The answer is not perfect or absolute. The research that has identified the COVID-19 coronavirus on surfaces has been under laboratory conditions, controlling humidity and other conditions, and not in the “real world.” The virus has a sensitive fatty coat that makes it susceptible to drying, heating, freezing and disinfectants. Some surfaces like metal or plastic, non porous in nature, can have virus detected for 9 days, but are they infectious? are they alive? -we don’t know yet.
COVID-19 is now believed to be spread less by airborne transmission (suspended virus like dust particles in the air) and more by droplet transmission meaning when a person with infection breathes, coughs or sneezes those micro-virus-laden droplets are released into the air but drop within 6 feet of where that person was standing and on to surfaces around them.
So when a doctor or nurse or ambulance person has to put a tube down a patient’s airway with COVID who has stopped breathing that is a dangerous time for exposure. Kissing someone who is infected is a dangerous time of exposure. If you are out and about and touch a door handle or light switch that has been touched by someone with COVID infection who didn’t sanitize their hands and then touch your face, mouth, eyes or nose you could become infected if you don’t wash or sanitize your hands first.
So in general consider that with all contact of surfaces outside the home, wash hands regularly or use hand sanitizer. Disinfect shopping carts and don’t touch your face. Stay 6 ft away from others while in public. When you arrive home, clean your hands, disinfect knobs or handles and light switches you’ve touched before you washed hands.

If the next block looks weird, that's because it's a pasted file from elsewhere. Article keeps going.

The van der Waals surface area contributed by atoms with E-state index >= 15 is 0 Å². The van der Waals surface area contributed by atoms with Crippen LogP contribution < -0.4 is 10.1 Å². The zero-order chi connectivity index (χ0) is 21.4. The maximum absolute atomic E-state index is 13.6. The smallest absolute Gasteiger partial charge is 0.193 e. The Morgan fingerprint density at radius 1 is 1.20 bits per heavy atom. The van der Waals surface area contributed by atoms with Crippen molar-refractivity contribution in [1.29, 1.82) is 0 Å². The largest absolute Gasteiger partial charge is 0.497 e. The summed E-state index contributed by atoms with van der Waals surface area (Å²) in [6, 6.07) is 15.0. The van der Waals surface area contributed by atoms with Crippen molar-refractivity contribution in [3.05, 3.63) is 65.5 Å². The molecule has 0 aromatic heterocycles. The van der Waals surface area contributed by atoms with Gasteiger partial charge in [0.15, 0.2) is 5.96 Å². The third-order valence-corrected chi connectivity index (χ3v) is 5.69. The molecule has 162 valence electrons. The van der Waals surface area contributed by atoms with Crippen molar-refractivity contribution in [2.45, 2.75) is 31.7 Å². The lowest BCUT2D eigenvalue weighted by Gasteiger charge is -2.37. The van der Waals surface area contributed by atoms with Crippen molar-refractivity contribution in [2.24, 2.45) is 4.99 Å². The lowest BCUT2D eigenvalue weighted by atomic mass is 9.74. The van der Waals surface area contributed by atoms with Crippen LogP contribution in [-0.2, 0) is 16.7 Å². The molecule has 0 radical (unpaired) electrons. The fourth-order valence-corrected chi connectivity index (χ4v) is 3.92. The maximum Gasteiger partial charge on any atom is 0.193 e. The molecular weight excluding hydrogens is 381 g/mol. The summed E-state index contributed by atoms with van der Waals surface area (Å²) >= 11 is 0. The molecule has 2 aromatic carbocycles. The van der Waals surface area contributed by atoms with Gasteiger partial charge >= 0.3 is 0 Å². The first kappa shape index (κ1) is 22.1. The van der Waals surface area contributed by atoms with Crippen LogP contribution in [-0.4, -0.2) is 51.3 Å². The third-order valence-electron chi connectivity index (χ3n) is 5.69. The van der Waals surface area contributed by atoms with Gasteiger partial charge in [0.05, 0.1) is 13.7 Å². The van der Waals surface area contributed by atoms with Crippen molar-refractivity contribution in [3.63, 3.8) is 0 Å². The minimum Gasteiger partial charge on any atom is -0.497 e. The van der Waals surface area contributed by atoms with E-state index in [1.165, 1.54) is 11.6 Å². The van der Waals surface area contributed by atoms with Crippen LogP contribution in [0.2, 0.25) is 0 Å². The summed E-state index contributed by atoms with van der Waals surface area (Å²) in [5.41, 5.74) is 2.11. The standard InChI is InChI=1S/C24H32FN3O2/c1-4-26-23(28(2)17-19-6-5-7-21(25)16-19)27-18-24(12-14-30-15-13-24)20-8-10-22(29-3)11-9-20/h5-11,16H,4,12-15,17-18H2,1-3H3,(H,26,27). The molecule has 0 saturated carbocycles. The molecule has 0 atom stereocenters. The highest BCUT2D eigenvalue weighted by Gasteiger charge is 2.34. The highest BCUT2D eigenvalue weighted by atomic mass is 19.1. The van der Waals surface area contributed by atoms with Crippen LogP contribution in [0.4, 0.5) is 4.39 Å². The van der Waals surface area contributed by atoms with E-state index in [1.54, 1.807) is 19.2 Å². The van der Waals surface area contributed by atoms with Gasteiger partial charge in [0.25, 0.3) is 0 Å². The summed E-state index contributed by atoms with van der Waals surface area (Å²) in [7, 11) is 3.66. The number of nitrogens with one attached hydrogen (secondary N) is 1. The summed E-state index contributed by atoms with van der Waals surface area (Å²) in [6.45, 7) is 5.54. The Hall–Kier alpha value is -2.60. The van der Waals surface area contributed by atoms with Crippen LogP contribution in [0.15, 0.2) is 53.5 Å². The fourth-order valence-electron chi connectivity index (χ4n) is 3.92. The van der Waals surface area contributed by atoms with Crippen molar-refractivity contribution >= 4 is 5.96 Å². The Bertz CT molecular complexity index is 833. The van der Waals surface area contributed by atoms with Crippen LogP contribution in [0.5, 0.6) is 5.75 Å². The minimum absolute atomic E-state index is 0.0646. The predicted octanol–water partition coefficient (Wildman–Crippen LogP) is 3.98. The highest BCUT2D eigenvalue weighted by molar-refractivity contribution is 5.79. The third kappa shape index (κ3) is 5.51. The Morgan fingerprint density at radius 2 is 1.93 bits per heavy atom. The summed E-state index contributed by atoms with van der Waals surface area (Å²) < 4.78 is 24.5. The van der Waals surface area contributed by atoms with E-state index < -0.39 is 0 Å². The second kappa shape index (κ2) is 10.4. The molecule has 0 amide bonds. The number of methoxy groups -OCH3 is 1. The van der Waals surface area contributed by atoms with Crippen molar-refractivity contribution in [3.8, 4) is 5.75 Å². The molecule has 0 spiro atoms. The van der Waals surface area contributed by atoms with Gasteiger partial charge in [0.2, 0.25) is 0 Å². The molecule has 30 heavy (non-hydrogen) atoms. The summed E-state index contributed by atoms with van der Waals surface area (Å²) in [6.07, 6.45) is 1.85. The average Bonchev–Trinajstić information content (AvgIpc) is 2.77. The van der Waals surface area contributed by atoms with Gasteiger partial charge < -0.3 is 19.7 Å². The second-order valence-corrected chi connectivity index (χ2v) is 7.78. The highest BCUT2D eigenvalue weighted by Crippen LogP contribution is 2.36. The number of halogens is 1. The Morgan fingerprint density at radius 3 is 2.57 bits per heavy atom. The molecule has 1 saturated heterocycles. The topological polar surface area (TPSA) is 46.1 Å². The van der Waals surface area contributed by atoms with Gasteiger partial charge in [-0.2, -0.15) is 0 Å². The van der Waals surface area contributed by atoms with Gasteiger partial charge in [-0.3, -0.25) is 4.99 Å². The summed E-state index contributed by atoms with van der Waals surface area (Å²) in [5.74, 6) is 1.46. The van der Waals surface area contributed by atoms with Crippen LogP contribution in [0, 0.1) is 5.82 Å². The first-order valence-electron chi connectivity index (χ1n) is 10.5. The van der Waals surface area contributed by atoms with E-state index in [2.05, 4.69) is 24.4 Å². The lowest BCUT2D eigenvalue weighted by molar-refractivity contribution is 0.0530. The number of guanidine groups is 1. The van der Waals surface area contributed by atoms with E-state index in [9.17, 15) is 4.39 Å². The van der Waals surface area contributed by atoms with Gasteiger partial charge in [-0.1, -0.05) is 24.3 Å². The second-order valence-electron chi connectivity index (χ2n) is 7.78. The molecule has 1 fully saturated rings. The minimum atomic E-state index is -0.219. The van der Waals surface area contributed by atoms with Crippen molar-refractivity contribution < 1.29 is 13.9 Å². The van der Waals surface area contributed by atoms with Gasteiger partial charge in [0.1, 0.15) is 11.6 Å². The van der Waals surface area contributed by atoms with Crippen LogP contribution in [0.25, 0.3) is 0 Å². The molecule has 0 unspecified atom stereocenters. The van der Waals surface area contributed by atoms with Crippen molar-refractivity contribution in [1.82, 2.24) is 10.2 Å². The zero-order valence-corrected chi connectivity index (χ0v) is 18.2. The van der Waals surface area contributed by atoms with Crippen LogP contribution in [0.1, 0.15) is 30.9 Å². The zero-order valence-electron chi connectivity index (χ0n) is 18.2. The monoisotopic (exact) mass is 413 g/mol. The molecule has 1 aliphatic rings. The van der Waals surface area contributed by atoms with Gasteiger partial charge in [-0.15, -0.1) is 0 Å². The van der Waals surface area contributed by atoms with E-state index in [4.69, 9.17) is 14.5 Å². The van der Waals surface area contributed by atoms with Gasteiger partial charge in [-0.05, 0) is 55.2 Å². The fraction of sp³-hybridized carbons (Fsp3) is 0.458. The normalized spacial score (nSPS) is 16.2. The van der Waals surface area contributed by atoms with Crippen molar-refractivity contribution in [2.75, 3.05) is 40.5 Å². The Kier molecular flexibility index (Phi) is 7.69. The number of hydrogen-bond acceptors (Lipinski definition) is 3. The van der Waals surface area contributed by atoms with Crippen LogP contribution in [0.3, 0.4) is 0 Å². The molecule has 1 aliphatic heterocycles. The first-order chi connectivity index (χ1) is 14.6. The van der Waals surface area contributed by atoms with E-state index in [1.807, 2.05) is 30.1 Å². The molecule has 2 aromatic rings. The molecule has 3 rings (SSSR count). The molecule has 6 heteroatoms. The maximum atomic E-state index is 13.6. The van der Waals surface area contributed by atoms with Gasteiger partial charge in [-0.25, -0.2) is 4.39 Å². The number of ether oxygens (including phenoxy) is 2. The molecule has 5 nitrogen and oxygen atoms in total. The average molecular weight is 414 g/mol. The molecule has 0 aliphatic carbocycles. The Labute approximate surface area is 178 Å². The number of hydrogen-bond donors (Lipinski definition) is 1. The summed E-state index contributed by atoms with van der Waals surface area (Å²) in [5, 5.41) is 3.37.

If you feel better doing it, put groceries away then wash your hands; read the mail then wash your hands; read the paper then wash your hands and don’t touch other peoples dogs unless they give you permission (that’s probably for lots of reason). You have to draw the line somewhere and if you make your living space clean, limit your outside contacts to picking up the essentials you will do okay. If anything changes in terms of recommendations I will let you know ASAP.
Covid-19 Update 3-26-20
Concord, NH — Today, Governor Chris Sununu released Emergency Order #17, mandating the closure of all non-essential businesses and requiring Granite Staters to stay at home.
A copy of Emergency Order #17 can be found here.
A copy of designated “Essential Services” can be found here. Additional services may be designated as Essential and added to EXHIBIT A with written approval of the Commissioner of Business and Economic Affairs and the Governor.
Covid-19 Update 3-26-26
COVID-19 Update 3-21-20 Community Update #6